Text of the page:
Retiring Soon? Consider Consolidating Your Retirement Accounts Into One IRA

Man standing at laptop computer looking at paper documentsSimplification, lower fees, and varied investment options make retirement account consolidation through IRAs an attractive option

Over the course of your work history, it’s possible to accumulate a number of different retirement savings vehicles. You may have some combination of 401(k), 403(b), 457(b) accounts or other retirement plans, as well as a traditional individual retirement account (IRA) and Roth IRA. Those who worked for themselves may also have a self-employed IRA. It’s also likely that all of these different vehicles are from different financial institutions, creating a complicated mix of accounts and companies to monitor.

If you’re coming up on retirement, consolidating all or part of these assets over into the right IRA can give you a streamlined source of retirement income that is easier to manage and track. You may gain more income options, such as annuities and systematic withdrawals. In addition, you may pay lower fees if your retirement savings is managed as one comprehensive plan by a single financial institution rather than paying fees on each account to a variety of different financial institutions. Consolidating your retirement funds in low-cost investments can help cut your investment costs, which can lead to additional money saved. For example, a $10,000 investment earning 6% annually over three decades incurring annual expenses of 1.5% will grow to $36,497 over that time period. However, if you cut those annual expenses to 0.5%, your investment will total $49,416—nearly $13,000 more than the higher-fee investment account.

Preparing for retirement is a good reason to look at consolidation. However, before taking action, it’s important to understand your options and make the right decisions for your financial situation.

Understanding the rollover process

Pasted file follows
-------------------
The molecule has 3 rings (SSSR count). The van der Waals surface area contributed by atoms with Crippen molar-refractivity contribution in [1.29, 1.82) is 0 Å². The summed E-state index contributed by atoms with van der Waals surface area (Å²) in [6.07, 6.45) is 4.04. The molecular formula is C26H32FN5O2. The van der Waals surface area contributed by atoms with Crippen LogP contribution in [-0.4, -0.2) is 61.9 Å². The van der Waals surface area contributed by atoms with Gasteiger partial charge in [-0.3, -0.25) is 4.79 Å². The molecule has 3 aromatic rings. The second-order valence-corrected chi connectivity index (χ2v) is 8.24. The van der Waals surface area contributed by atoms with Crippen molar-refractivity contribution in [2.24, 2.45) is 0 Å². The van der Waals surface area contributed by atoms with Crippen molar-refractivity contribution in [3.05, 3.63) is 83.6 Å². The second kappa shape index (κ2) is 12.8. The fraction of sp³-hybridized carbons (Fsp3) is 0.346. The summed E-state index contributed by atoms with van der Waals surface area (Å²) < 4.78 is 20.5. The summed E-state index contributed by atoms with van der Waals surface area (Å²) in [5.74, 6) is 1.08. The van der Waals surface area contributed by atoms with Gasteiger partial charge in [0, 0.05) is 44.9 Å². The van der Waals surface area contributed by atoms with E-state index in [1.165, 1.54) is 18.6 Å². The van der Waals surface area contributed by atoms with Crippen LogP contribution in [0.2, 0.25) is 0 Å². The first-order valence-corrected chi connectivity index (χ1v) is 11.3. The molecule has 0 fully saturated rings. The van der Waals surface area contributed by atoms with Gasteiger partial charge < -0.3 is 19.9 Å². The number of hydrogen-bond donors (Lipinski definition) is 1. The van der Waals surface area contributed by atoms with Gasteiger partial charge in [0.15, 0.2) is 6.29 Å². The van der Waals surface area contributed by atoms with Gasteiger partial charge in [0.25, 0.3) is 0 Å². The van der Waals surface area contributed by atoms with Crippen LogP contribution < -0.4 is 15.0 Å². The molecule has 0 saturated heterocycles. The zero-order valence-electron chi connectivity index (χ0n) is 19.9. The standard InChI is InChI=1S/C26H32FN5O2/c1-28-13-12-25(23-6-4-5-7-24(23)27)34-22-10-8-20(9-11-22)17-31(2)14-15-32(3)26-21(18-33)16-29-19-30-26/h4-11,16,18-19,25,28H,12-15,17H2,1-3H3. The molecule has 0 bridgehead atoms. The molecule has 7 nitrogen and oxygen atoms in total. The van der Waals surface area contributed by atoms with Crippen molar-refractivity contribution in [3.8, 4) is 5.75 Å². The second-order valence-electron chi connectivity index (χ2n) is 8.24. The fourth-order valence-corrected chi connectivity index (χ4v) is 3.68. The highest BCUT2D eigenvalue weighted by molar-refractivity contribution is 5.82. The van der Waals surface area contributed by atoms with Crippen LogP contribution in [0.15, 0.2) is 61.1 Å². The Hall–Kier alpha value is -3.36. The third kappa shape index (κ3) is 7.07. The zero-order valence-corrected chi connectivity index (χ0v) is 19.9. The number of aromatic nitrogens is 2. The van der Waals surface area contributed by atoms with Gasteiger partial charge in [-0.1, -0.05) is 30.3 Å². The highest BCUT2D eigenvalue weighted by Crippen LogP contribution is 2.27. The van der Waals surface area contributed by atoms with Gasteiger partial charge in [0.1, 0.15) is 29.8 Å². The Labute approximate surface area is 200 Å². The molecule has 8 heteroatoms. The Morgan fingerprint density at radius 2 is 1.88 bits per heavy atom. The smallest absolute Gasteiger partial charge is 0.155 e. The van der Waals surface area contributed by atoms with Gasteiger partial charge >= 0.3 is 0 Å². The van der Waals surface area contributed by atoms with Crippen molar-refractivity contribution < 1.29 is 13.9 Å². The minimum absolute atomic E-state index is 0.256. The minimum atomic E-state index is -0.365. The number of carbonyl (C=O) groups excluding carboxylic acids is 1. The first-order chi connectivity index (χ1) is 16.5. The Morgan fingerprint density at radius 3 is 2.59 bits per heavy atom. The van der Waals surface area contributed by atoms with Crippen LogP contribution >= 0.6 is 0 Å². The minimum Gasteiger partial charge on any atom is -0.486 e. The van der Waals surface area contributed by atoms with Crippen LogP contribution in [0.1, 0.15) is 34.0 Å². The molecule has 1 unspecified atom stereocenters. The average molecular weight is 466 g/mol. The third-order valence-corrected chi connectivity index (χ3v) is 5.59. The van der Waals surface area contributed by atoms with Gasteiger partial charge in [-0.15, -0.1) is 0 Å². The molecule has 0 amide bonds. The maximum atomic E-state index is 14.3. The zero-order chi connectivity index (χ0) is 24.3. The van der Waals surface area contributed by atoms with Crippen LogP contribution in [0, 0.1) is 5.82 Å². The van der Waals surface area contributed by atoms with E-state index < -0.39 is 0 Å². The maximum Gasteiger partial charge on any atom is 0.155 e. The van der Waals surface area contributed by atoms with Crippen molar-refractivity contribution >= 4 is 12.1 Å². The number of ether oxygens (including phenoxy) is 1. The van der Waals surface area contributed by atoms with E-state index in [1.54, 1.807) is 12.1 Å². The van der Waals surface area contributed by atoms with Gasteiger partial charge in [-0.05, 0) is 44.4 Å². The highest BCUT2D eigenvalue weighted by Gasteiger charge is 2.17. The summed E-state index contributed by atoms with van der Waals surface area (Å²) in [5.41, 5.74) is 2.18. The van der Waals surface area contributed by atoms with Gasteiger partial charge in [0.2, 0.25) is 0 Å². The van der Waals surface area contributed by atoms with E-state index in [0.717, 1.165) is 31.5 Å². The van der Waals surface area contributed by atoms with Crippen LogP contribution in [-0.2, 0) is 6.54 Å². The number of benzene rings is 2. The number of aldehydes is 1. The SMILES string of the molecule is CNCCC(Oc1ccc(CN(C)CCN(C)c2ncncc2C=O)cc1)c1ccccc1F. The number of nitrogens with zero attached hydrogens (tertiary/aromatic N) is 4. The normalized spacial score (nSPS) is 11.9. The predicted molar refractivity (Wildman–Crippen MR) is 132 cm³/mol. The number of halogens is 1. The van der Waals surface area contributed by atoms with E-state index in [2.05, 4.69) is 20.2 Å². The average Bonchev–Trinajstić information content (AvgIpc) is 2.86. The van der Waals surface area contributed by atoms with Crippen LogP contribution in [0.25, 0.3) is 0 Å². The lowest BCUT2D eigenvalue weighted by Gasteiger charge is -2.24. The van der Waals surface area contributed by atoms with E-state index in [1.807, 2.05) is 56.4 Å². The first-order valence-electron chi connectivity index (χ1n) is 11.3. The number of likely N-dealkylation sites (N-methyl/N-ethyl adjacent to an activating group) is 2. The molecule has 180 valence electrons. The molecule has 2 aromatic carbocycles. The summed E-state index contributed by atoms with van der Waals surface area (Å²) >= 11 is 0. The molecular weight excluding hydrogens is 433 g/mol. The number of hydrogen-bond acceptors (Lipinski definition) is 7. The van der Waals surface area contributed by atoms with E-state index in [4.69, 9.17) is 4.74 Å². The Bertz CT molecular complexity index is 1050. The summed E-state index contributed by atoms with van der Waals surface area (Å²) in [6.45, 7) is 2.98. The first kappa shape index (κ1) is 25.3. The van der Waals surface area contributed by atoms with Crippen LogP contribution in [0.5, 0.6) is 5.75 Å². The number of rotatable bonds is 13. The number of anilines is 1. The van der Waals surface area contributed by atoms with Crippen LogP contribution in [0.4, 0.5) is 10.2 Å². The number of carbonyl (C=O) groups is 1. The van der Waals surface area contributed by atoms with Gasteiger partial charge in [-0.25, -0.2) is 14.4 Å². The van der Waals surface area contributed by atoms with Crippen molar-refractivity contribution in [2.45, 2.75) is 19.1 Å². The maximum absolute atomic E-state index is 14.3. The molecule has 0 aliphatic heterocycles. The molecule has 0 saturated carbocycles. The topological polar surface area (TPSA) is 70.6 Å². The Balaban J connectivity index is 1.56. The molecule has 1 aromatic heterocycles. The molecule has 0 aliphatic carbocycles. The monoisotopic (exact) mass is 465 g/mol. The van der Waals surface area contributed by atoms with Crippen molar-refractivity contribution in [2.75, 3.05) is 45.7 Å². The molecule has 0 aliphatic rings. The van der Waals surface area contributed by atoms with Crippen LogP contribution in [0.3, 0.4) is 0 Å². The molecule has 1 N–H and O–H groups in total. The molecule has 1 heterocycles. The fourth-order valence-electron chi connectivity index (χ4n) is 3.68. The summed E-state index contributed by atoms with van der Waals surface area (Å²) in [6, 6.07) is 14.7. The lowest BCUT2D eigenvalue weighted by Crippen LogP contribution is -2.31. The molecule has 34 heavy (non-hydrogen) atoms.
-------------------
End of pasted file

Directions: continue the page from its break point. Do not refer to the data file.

When you consolidate, or “roll over,” one or more retirement accounts into an IRA, you move assets from your retirement plan to the IRA. Many types of retirement accounts, not just IRAs can be rolled over into an IRA with no maximum on the amount. This chart from the Internal Revenue Service explains which retirement plans can be rolled over into IRAs and other account types.

Some important rules and limitations apply to rollovers. For example, the assets withdrawn from the original retirement plan need to be moved to the IRA within 60 days from receipt of funds or those funds may be subject to taxes and penalties if you’re younger than age 59½--the age when you may first begin taking distributions.

The Internal Revenue Service (IRS) publishes a chart of other taxable rollover events and their exclusions here. If you are simply transferring an IRA or other retirement account from one financial institution to another, you may be able to use the trustee-to-trustee transfer method, which is not subject to many of the rules and potential restrictions as rollovers. Check with your financial institution to find out the best method for your situation.

Please note that there are often limits on making additional rollovers. Consult your financial advisor for more specifics on qualified distributions and limitations.

For some retirees, rolling all of your workplace assets into an IRA can create unintended consequences. In some plans you may no longer be considered a retiree of that institution and could lose access to retiree or state benefits such as healthcare and insurance. Also, some state tax benefits are conferred on qualified retirement plans, but not IRAs.

For those still working past age 70, a rollover from a workplace plan may trigger required minimum distributions. To be sure a rollover fits best with your plan confer with your plan administrator and advisor before starting the rollover process.

Choosing the right IRA

Once you understand the assets that can be rolled over and the rules that must be followed to minimize taxes and avoid penalties, the next step is to find the IRA solution that’s right for your situation, allowing you to maintain the tax-deferred status of your retirement investments while choosing from a wide range of assets in which to invest.